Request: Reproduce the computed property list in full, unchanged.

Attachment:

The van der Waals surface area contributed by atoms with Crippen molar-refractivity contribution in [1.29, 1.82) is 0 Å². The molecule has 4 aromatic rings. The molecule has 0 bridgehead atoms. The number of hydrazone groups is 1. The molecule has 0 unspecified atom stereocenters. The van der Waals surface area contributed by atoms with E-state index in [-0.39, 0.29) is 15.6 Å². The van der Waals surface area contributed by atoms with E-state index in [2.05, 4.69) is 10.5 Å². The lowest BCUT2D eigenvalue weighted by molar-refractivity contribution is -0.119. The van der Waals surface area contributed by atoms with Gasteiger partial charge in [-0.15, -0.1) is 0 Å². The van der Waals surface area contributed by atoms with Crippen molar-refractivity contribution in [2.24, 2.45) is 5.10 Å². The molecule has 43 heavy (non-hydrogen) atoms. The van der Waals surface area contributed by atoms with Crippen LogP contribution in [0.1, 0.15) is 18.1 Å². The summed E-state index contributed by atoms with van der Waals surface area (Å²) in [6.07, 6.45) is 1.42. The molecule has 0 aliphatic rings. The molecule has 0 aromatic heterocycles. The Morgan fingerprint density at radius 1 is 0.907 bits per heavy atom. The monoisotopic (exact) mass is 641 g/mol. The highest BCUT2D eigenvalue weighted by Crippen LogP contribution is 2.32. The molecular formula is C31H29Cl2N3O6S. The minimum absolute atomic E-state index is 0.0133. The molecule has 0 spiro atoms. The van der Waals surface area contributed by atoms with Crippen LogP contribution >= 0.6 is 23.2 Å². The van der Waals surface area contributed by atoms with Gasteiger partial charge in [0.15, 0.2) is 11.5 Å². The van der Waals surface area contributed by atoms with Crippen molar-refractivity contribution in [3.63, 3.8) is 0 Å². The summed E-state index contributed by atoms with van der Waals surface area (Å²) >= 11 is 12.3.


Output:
The van der Waals surface area contributed by atoms with Crippen molar-refractivity contribution in [1.29, 1.82) is 0 Å². The molecule has 4 aromatic rings. The molecule has 0 bridgehead atoms. The number of hydrazone groups is 1. The molecule has 0 unspecified atom stereocenters. The van der Waals surface area contributed by atoms with E-state index in [-0.39, 0.29) is 15.6 Å². The van der Waals surface area contributed by atoms with E-state index in [2.05, 4.69) is 10.5 Å². The lowest BCUT2D eigenvalue weighted by molar-refractivity contribution is -0.119. The van der Waals surface area contributed by atoms with Gasteiger partial charge in [-0.15, -0.1) is 0 Å². The van der Waals surface area contributed by atoms with Crippen molar-refractivity contribution in [2.24, 2.45) is 5.10 Å². The molecule has 43 heavy (non-hydrogen) atoms. The van der Waals surface area contributed by atoms with Crippen LogP contribution in [0.1, 0.15) is 18.1 Å². The summed E-state index contributed by atoms with van der Waals surface area (Å²) in [6.07, 6.45) is 1.42. The molecule has 0 aliphatic rings. The molecule has 0 aromatic heterocycles. The Morgan fingerprint density at radius 1 is 0.907 bits per heavy atom. The monoisotopic (exact) mass is 641 g/mol. The highest BCUT2D eigenvalue weighted by Crippen LogP contribution is 2.32. The molecular formula is C31H29Cl2N3O6S. The minimum absolute atomic E-state index is 0.0133. The molecule has 0 spiro atoms. The van der Waals surface area contributed by atoms with Crippen LogP contribution >= 0.6 is 23.2 Å². The van der Waals surface area contributed by atoms with Gasteiger partial charge in [0.15, 0.2) is 11.5 Å². The van der Waals surface area contributed by atoms with Crippen molar-refractivity contribution in [3.63, 3.8) is 0 Å². The summed E-state index contributed by atoms with van der Waals surface area (Å²) >= 11 is 12.3.